Opinions are fun. My friends tell me I am someone with lots of opinions
and that's fine since I don't get mad at others when they disagree with me. In this same spirit I am interested
in hearing yours views as long as you are able to share your views without boiling over. I look forward to hearing from you.
I tend to write in the form of short essays most of the time, but contributions do not need to be in this same format or size.
Some of the content here will date itself pretty quickly, other content may be virtually timeless, this is for the reader to judge.
Displaying 1 - 1 of 1
Was justice served?
Posted at: Jul/24/2013 : Posted by: mel
Related Category: Society, The Law, Watching America,
A trial recently concluded in Sanford Florida that has garnered national attention and a proportional level of controversy. George Zimmerman, a neighborhood watch volunteer was charged with murder and manslaughter in the death of Trayvon Martin. After due deliberations, a jury of six women found George Zimmerman not guilty on all charges. Many people are using this trial and its verdict as a touch stone to denounce from their pulpits and microphones this verdict as a failing of the American judicial system. Me, I’m not so sure.
As initially reported, it would appear that an innocent young unarmed African-American was killed at the hands of an armed wannabe police officer patrolling the streets of his community at night. The acquittal of George Zimmerman of murder and manslaughter charges in the death of Trayvon Martin left many Americans holding two thoughts that at first seem contradictory. On the one hand, considering Florida’s permissive laws on self-defense and gun use, topped by the prosecution’s apparent flawed performance, the jury probably came to a reasonable conclusion. And yet, an innocent and unarmed young man is dead and the person who pulled the trigger should somehow be held responsible.
But these thoughts aren’t necessarily contradictory. A verdict in a criminal trial — especially one bound up with race and wound up by a voracious, non-stop media machine does not necessarily render moral judgment and create any kind of civic accountability. Did the law fail us, or was the outcome just? In the midst of all this confusion and outrage, what can an ordinary citizen get from all of this?
Trying to summarize a trial of more than a week in a single paragraph is not easy and challenges me to not pick and choose what I share. All of us bring our own bias to every situation so being as unbiased here as possible is a personal challenge. Ultimately, the trial was about the evidence. On that rainy night in Sanford Florida, George Zimmerman called the non-emergency police operator to report a suspicious person in the neighborhood. Mr. Zimmerman was asked by the operator about the address. Mr. Zimmerman’s defense claimed he got out of his vehicle in response to the operator query to better look at the local street addresses. After realizing what had happened, the operator asked Zimmerman if he were following Martin, saying “We don’t need you to do that.” Mr. Zimmerman’s defense team also claimed he got out of his vehicle to keep better track of the suspicious person until police arrived. Forensic evidence showed that Mr. Zimmerman had injuries to the back of his head and to his face; these would be consistent with his story that he was being beat upon and his head was being pounded against the concrete sidewalk. The autopsy of Trayvon Martin showed injuries to his knuckles and a single and fatal gunshot wound to his chest. From an evidentiary perspective this is again consistent with George Zimmerman’s story that he was being assaulted and fired a single shot from his hand gun to defend himself. When confronted with these simple facts placed in evidence, it seems clear why the jury would find Mr. Zimmerman not guilty of murder or manslaughter.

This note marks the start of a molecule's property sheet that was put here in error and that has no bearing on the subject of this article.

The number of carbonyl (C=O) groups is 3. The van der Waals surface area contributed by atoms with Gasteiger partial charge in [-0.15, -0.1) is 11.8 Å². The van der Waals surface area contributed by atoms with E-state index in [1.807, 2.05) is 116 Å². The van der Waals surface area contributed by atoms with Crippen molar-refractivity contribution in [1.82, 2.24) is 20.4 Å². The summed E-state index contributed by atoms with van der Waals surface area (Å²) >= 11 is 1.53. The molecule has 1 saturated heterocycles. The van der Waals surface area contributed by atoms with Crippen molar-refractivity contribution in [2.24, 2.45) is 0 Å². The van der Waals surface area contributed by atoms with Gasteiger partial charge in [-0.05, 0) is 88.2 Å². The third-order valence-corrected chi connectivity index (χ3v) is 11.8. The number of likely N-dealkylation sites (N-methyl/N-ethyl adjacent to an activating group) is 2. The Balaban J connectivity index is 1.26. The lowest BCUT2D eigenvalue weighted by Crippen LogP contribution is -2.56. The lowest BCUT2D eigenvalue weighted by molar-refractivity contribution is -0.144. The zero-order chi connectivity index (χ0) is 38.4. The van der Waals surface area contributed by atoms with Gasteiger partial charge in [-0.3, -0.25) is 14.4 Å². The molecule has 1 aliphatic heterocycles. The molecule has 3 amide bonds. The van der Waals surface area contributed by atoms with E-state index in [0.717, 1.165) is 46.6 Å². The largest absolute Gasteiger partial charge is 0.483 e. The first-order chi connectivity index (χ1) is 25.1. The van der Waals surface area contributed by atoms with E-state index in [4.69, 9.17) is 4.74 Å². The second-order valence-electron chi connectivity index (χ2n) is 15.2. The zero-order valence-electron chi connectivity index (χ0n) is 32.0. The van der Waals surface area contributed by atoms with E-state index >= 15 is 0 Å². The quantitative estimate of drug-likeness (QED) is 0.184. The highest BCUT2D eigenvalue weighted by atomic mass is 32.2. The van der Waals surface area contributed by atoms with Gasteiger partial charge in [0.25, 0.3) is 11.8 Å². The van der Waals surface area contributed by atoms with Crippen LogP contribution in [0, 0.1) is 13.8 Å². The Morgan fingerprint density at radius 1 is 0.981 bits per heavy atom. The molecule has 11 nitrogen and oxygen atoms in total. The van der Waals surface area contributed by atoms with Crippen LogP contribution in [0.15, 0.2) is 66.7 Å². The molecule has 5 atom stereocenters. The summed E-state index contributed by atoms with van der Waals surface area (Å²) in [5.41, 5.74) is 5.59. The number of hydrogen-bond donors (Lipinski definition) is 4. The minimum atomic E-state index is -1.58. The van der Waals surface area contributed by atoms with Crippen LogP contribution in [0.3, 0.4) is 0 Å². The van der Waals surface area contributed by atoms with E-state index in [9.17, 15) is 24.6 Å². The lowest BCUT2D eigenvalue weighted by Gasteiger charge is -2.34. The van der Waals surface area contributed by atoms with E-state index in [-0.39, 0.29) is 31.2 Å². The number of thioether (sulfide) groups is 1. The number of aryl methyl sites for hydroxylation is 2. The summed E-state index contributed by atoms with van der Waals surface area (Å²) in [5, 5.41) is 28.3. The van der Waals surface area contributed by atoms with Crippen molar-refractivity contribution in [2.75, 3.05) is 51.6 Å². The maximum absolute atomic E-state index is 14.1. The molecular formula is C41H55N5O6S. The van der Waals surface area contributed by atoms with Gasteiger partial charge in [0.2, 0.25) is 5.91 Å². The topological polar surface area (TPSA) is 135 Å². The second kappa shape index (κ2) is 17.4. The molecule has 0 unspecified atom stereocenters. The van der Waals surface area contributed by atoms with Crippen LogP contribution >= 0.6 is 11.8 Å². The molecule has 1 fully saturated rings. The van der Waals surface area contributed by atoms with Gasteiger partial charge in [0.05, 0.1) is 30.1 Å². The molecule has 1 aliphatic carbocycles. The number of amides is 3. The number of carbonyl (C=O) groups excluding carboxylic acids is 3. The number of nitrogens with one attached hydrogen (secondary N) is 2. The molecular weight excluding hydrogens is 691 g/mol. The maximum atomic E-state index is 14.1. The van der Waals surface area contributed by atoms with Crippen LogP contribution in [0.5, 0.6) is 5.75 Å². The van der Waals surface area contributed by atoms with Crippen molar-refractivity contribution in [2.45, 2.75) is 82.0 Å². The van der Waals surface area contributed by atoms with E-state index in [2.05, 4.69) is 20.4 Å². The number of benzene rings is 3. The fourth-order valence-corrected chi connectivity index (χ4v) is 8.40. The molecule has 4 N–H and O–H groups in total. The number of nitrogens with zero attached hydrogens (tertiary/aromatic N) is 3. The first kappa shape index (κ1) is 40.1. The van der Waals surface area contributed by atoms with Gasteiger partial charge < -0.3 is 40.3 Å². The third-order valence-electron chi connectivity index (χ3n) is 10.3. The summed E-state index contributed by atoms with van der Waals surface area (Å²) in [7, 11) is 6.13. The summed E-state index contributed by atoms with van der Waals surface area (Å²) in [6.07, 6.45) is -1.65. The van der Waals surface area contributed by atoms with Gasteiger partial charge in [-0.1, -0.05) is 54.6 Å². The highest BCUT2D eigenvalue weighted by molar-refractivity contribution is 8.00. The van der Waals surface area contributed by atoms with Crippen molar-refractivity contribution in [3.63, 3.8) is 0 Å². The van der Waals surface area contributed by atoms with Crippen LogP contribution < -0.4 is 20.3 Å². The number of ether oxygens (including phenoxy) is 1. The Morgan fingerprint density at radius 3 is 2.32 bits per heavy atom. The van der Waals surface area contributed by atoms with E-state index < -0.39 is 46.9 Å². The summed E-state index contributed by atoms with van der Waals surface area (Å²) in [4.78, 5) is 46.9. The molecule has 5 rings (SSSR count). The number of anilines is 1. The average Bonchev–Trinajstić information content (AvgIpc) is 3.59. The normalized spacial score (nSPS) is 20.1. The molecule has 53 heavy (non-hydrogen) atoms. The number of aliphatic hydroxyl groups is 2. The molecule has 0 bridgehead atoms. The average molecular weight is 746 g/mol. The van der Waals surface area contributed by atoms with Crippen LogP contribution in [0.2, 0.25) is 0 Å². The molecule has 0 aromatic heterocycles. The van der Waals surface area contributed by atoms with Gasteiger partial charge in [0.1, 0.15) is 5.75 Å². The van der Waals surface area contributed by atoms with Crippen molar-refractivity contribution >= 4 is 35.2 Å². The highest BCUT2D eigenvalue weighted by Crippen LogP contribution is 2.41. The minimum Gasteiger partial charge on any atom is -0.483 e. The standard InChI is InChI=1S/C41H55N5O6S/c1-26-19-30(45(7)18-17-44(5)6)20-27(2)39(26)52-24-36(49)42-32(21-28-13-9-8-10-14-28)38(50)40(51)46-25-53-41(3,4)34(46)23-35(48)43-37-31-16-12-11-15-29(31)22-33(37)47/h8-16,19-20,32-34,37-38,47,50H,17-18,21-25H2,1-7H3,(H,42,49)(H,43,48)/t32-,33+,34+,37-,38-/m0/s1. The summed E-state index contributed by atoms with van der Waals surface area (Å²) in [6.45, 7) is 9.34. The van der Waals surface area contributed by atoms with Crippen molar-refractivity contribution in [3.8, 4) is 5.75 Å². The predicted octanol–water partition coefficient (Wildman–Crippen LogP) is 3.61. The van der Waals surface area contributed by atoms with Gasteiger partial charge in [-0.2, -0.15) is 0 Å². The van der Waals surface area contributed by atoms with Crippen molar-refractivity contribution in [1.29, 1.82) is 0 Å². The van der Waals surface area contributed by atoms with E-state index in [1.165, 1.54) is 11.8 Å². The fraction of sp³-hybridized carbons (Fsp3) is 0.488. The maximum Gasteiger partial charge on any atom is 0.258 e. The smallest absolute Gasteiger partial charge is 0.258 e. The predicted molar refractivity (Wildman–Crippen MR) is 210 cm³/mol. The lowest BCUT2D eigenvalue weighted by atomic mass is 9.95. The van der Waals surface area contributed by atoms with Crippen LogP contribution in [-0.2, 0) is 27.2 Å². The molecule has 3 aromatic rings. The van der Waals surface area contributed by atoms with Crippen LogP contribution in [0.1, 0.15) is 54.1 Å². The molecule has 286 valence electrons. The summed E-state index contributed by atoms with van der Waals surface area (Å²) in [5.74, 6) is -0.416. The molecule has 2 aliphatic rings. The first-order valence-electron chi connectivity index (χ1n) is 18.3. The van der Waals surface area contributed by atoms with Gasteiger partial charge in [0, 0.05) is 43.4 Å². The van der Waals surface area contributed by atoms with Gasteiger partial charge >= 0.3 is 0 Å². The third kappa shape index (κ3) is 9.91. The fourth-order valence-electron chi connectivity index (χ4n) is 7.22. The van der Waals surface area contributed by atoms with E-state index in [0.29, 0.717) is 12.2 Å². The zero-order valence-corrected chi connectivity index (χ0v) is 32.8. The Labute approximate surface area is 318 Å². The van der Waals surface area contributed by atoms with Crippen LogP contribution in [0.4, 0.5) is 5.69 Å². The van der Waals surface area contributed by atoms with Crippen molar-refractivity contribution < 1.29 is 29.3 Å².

There was other evidence in this trial as well, some that the jury saw and some that the judge ruled inadmissible. The court didn't allow Martin's background to come to light. He was suspended from school several times for aggressive behavior; he bragged on Facebook and text messages of his successful fights; after one school suspension they searched his locker and found several pieces of jewelry and what was described as an “instrument used to break into a home”, etc...
The prosecution brought up the possibility of Zimmerman racially profiling Martin; but Zimmerman had no history of racism, if anything, the opposite was true according to his black friends. Was Zimmerman doing his job as neighborhood watchman? During the police call, Zimmerman acknowledged that he was following Trayvon and as mentioned is told, "We don't need you to do that." Clearly, this is not an order to cease and desist. Secondly, if Zimmerman continued to follow the suspect, he is not breaking any law. It does not seem unreasonable to want to keep track of a suspicious person since the police won’t be there for 5-10 minutes. This is further elevated by knowing that George Zimmerman is volunteering to be on his neighborhood watch after a series of local burglaries. I, like many, am confused about how following someone so quickly transitioned to an un-witnessed assault and shooting. Nevertheless, the forensic evidence seems pretty straight forward.